WINDHOEK – The Office of the Judiciary yesterday announced that regional courts will be given the jurisdiction to deal with divorce matters, making the usually tedious process faster and less costly.
Currently, divorce cases are heard in the High Court. In the same vein, the Office of the Judiciary is also working towards establishing a commercial court by April next year.
These announcements were made by deputy permanent secretary in the Office of the Judiciary Tousy Namiseb during a media briefing on various issues, including an outlook for the new year, the outline of courts, bail and gender-based violence.
Namiseb stated that there have been constant challenges of divorce being inaccessible and the impact of it on society is that people are forced to remain married when all its terms and purposes have broken down.
“The issue is access to courts – it’s not a cheap process to access the High Court and when litigation is done in the lower court at regional level, cost will come down,” he explained.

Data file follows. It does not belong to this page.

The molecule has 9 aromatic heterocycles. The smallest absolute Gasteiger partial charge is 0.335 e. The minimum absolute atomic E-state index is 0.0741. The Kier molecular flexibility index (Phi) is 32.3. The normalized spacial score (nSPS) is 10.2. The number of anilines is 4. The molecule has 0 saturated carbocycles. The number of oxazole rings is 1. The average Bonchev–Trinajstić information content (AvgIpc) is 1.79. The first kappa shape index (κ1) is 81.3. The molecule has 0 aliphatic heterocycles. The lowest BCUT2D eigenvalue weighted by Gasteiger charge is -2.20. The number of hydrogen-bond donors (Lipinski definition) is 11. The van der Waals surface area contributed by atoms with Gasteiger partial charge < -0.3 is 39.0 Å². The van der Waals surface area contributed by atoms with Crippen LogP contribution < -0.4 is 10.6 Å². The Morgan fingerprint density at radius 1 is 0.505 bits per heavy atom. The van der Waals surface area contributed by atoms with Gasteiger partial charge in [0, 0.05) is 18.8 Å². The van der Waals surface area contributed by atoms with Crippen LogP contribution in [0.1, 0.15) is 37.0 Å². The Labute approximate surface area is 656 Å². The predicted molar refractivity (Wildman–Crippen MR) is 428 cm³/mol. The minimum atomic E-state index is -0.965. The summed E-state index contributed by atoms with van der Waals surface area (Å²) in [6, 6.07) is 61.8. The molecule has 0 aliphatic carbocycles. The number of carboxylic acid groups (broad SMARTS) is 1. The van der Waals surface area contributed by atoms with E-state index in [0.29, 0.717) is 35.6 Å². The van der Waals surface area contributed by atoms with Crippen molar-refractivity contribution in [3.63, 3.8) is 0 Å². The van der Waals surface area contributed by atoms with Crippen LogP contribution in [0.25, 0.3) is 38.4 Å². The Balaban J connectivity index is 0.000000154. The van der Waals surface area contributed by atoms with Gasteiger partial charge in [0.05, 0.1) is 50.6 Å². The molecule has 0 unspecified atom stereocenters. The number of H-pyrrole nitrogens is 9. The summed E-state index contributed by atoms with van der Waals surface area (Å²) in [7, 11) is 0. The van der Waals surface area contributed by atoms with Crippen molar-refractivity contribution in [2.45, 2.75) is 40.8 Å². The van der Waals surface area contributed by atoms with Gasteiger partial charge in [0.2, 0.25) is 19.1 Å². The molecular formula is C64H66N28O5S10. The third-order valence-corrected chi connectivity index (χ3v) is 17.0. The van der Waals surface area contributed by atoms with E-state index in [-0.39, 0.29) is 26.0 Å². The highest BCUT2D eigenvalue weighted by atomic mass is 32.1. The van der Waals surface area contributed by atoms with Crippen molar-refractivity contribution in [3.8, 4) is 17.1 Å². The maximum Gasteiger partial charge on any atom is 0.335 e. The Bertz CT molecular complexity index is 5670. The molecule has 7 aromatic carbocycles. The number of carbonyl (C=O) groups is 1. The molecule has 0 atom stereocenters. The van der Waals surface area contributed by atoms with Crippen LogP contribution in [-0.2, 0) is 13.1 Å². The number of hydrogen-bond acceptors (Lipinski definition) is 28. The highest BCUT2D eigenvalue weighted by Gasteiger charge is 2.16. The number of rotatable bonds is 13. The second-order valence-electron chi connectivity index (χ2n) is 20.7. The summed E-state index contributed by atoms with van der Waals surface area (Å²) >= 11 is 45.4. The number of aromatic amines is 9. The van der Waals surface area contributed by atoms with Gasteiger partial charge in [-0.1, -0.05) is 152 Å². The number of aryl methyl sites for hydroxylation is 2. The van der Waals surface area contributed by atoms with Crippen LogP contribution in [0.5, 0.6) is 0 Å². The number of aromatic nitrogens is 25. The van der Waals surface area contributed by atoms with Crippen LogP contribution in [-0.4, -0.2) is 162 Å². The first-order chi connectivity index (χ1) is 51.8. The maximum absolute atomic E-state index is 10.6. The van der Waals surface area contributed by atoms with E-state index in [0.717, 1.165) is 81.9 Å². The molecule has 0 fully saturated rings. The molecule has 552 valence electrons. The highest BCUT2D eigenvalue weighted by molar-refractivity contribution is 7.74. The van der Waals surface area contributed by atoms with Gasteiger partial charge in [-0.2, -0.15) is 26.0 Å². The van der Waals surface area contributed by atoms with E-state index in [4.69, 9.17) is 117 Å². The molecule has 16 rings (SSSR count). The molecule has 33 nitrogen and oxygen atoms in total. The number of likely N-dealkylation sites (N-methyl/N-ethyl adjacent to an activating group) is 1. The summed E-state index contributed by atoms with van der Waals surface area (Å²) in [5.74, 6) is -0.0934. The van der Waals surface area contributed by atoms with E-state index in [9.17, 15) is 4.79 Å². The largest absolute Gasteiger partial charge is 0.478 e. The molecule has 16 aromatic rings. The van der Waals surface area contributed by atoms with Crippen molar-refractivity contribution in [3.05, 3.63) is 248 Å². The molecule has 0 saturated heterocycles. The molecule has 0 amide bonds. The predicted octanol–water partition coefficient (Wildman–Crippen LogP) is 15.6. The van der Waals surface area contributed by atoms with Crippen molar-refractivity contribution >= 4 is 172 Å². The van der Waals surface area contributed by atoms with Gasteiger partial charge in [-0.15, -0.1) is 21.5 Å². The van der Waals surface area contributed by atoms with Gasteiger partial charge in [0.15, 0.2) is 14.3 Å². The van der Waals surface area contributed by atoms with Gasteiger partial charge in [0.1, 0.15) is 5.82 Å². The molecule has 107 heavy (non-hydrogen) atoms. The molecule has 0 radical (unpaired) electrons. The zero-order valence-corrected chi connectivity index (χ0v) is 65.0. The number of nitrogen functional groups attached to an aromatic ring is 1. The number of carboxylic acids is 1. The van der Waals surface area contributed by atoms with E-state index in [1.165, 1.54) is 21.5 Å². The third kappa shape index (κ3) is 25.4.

“Divorces are currently dealt with only in Windhoek and Oshakati (High Courts) and if brought down to regional courts it will spread across the whole country,” he stated. Namiseb said as Office of the Judiciary, they have geared themselves towards readiness or receiving divorces in regional courts.
Future legislation will increase civil case jurisdiction of magistrates so that most of the cases blocking up the process of the High Court are brought down to the magistrates’ courts.
Asked when divorces will be heard in the lower courts, he responded that the Bill is soon to tabled in parliament by the Minister of Justice Sacky Shanghala .
“So far the tabling has not taken place. We can not give a specific date when it will start because it depends on the enactment of the statutes.”
Furthermore, he added that the other reforms that will come with divorce is to move away from the current fault-based system where when one party comes to say their spouse deserted them maliciously or had extra-marital affairs.
The courts will now look at the breakdown of the marriage, he said. “If one party comes and shows to the court this marriage has broken down irretrievably –meaning it cannot be restored – then the court can grant divorce.”